Multi Gender in Modern Hebrew

Blog | 2 min read
Yonatan Engler
Yonatan Engler

Globally, the gender identity spectrum has grown wider and more complex in recent years. Non-binary individuals can express themselves more easily in some languages by using a neutral grammatical gender. In Hebrew, however, this is a bit more complicated…

Hebrew is a gender oriented language, meaning that almost every word (nouns, verbs, adjectives – you name it) has one of two grammatical genders: male or female. Even inanimate objects have a gender! When talking to a person, you have to decide whether you address them in the masculine or in feminine form – there is no in between.

So how have Hebrew speakers adapted the language in order for it to fit a wider range of gender identities? Here are a few inventive ways Israelis have created to accommodate a wider gender identity spectrum:

Mixing it up

Instead of using only one grammatical gender, Israelis have started using both masculine and feminine words interchangeably when referring to a person who identifies as non-binary. This may sound a bit weird at first, but it is a sure way to create a more neutral sense of gender within the boundaries of the language.

הזמרת והשחקן דמי לובאטו | The singer (f.) and actor (m.) Demi Lovato


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When talking about a group of people, instead of using the masculine plural as a default, Israelis now often use both masculine and feminine words to include everyone. Though it makes sentences longer, it’s worth it to be more inclusive.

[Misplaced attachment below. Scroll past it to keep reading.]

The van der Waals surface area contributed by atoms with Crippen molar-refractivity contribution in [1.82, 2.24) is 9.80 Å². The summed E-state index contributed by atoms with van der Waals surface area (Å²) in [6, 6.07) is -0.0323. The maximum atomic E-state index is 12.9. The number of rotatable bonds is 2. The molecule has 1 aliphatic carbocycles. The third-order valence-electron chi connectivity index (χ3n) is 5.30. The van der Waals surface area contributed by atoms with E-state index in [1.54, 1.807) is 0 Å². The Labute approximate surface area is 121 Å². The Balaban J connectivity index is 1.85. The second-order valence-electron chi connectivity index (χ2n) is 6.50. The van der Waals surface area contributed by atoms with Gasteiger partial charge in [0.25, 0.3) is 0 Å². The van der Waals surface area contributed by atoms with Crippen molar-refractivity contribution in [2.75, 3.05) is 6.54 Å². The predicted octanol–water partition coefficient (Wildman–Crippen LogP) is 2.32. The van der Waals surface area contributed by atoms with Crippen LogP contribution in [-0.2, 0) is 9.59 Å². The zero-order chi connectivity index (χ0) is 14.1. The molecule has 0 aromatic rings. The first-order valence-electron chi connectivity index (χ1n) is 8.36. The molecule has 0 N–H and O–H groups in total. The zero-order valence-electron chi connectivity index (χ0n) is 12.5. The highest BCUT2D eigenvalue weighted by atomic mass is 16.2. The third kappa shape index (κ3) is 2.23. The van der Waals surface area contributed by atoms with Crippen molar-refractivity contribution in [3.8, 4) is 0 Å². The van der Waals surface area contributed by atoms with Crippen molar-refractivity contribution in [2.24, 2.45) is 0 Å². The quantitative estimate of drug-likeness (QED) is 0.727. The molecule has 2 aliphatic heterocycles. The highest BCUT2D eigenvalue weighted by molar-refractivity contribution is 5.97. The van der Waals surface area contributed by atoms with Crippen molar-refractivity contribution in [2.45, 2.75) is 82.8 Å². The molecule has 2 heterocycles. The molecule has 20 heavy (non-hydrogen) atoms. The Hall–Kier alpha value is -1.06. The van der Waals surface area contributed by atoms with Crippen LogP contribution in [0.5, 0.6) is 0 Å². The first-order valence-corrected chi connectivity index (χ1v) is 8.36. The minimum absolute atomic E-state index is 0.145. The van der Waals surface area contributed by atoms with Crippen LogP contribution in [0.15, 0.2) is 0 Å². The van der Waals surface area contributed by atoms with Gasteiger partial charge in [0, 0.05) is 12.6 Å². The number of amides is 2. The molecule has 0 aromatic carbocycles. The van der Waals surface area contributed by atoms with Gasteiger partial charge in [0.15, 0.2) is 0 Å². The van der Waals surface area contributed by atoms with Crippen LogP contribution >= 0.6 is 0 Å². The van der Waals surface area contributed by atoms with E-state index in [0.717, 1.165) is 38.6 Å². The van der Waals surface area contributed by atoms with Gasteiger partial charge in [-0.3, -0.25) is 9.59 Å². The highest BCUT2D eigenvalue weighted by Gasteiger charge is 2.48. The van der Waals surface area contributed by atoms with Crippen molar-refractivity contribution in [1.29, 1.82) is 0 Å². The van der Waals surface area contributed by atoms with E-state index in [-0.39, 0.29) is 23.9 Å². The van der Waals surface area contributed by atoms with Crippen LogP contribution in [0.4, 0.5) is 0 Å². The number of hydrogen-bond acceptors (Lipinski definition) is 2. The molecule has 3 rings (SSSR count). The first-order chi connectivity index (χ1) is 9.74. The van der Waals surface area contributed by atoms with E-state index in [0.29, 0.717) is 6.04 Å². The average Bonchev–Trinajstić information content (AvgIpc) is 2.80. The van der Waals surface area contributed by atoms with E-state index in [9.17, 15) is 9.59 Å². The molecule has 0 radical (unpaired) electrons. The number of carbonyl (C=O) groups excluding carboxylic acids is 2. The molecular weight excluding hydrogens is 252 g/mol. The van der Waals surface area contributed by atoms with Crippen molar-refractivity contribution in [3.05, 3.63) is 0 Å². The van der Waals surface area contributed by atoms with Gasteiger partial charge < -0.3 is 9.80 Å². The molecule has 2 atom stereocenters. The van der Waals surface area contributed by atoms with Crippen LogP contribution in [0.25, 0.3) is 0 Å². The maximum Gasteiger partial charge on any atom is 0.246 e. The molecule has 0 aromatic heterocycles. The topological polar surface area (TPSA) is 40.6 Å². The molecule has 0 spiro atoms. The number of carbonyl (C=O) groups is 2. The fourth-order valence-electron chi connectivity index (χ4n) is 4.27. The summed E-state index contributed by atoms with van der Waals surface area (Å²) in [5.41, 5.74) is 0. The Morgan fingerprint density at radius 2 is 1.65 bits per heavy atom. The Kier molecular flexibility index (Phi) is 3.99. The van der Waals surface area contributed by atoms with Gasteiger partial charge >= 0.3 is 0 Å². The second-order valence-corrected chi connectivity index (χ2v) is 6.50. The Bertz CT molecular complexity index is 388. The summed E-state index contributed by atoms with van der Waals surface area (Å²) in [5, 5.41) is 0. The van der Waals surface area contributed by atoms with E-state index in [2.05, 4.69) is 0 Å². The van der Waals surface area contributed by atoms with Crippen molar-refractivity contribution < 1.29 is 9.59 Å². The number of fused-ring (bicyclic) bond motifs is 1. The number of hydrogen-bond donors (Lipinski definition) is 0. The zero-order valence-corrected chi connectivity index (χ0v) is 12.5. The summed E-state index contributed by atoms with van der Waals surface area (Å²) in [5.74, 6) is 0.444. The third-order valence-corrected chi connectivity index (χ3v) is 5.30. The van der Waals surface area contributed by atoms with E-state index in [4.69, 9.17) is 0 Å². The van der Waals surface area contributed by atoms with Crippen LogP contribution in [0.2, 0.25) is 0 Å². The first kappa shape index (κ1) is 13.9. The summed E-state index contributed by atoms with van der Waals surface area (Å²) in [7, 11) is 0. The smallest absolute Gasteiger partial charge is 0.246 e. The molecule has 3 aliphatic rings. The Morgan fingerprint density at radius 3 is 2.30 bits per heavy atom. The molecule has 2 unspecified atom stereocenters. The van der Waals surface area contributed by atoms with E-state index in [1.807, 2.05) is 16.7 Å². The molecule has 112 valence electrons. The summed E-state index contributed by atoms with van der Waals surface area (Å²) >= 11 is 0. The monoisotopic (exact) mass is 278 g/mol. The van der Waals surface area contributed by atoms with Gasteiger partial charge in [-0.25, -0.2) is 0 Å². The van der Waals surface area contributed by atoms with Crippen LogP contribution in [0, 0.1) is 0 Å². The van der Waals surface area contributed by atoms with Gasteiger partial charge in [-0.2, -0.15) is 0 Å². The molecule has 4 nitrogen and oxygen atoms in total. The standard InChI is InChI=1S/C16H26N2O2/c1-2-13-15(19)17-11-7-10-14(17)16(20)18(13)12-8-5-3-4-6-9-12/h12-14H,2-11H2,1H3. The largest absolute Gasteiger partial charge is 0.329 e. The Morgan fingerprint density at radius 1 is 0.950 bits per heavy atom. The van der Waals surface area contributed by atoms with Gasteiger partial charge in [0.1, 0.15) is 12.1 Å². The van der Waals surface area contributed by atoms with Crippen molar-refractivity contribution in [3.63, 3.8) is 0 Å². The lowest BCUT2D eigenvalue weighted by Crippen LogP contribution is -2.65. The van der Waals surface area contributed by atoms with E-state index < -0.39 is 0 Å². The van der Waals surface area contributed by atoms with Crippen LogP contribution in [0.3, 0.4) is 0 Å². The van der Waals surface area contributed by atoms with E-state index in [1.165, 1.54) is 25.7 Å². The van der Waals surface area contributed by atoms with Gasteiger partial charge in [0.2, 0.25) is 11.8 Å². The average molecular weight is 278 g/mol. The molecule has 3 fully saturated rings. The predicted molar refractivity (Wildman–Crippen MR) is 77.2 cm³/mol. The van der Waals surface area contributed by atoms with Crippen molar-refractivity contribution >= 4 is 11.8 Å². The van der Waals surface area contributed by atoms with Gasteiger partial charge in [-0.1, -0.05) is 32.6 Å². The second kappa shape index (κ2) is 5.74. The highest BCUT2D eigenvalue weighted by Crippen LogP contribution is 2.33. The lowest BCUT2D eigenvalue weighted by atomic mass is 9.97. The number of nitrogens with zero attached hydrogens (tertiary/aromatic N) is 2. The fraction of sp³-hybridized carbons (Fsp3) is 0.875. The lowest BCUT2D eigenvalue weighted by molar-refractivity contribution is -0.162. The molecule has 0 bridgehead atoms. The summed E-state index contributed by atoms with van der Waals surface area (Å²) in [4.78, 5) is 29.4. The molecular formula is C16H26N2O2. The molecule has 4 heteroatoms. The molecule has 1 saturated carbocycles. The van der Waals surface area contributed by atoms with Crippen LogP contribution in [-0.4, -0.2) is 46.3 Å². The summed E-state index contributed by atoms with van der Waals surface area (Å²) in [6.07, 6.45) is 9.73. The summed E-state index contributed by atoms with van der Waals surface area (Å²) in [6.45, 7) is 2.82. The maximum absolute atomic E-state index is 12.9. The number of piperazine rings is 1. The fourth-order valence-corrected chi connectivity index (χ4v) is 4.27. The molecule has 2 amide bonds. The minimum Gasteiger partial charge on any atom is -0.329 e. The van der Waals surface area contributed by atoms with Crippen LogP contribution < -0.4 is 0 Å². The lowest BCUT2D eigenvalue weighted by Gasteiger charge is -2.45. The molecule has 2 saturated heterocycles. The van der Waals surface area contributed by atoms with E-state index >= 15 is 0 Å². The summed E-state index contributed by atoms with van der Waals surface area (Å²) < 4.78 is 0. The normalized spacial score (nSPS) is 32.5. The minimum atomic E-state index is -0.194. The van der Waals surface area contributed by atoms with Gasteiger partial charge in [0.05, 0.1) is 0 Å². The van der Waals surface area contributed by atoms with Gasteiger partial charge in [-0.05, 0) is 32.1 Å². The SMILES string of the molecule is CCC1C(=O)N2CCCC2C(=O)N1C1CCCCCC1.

אני אוהב את הסטודנטים והסטודנטיות שלי | I love my students (m.) and students (f.)

The Non-binary dot

This is a practical solution in written Hebrew, that Israelis began using to always include both the masculine and feminine word endings in one word. The “non-binary dot” combines both genders into one word, instead repeating each word twice for both males and females.

אנשים + נשים = א.נשים | People (m. and f.)

Multi-Gender Hebrew font

Graphic designer Michal Shomer created combinations of different Hebrew letters and designed a new font that allows a single word to be read as both masculine and feminine at the same time. The font can’t actually replace everyday writing, but it gives an idea of how creative Hebrew speakers adapt the language to current times.

All are equal | כל הא.נשים שווים.ות

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